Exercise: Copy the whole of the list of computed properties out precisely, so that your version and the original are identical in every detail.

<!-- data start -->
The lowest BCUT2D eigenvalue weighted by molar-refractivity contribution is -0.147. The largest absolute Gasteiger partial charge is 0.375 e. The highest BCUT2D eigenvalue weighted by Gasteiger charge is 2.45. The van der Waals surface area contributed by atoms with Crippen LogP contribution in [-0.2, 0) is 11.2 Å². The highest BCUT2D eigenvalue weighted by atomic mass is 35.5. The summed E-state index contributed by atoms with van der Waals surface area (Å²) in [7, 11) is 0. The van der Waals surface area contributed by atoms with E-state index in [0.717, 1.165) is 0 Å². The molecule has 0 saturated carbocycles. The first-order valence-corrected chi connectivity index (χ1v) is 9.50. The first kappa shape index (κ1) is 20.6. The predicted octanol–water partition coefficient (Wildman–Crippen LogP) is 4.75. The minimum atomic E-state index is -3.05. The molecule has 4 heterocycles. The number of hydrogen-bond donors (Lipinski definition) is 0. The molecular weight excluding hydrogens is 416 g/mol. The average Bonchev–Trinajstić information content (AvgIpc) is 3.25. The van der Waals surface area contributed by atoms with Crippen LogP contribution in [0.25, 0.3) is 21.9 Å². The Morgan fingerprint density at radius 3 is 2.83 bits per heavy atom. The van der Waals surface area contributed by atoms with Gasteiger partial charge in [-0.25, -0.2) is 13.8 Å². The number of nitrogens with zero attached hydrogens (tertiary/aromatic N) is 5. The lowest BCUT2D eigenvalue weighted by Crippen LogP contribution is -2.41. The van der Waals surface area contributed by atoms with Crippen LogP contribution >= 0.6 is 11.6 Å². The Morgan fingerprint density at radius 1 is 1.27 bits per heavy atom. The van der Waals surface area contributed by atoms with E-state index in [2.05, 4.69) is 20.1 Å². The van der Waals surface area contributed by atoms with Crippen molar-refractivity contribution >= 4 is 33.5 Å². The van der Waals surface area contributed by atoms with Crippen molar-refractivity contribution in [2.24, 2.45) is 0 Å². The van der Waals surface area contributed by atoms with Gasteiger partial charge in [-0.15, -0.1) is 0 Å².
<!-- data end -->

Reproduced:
The lowest BCUT2D eigenvalue weighted by molar-refractivity contribution is -0.147. The largest absolute Gasteiger partial charge is 0.375 e. The highest BCUT2D eigenvalue weighted by Gasteiger charge is 2.45. The van der Waals surface area contributed by atoms with Crippen LogP contribution in [-0.2, 0) is 11.2 Å². The highest BCUT2D eigenvalue weighted by atomic mass is 35.5. The summed E-state index contributed by atoms with van der Waals surface area (Å²) in [7, 11) is 0. The van der Waals surface area contributed by atoms with E-state index in [0.717, 1.165) is 0 Å². The molecule has 0 saturated carbocycles. The first-order valence-corrected chi connectivity index (χ1v) is 9.50. The first kappa shape index (κ1) is 20.6. The predicted octanol–water partition coefficient (Wildman–Crippen LogP) is 4.75. The minimum atomic E-state index is -3.05. The molecule has 4 heterocycles. The number of hydrogen-bond donors (Lipinski definition) is 0. The molecular weight excluding hydrogens is 416 g/mol. The average Bonchev–Trinajstić information content (AvgIpc) is 3.25. The van der Waals surface area contributed by atoms with Crippen LogP contribution in [0.25, 0.3) is 21.9 Å². The Morgan fingerprint density at radius 3 is 2.83 bits per heavy atom. The van der Waals surface area contributed by atoms with Gasteiger partial charge in [-0.25, -0.2) is 13.8 Å². The number of nitrogens with zero attached hydrogens (tertiary/aromatic N) is 5. The lowest BCUT2D eigenvalue weighted by Crippen LogP contribution is -2.41. The van der Waals surface area contributed by atoms with Crippen LogP contribution >= 0.6 is 11.6 Å². The Morgan fingerprint density at radius 1 is 1.27 bits per heavy atom. The van der Waals surface area contributed by atoms with E-state index in [2.05, 4.69) is 20.1 Å². The van der Waals surface area contributed by atoms with Crippen molar-refractivity contribution >= 4 is 33.5 Å². The van der Waals surface area contributed by atoms with Crippen molar-refractivity contribution in [2.24, 2.45) is 0 Å². The van der Waals surface area contributed by atoms with Gasteiger partial charge in [-0.15, -0.1) is 0 Å².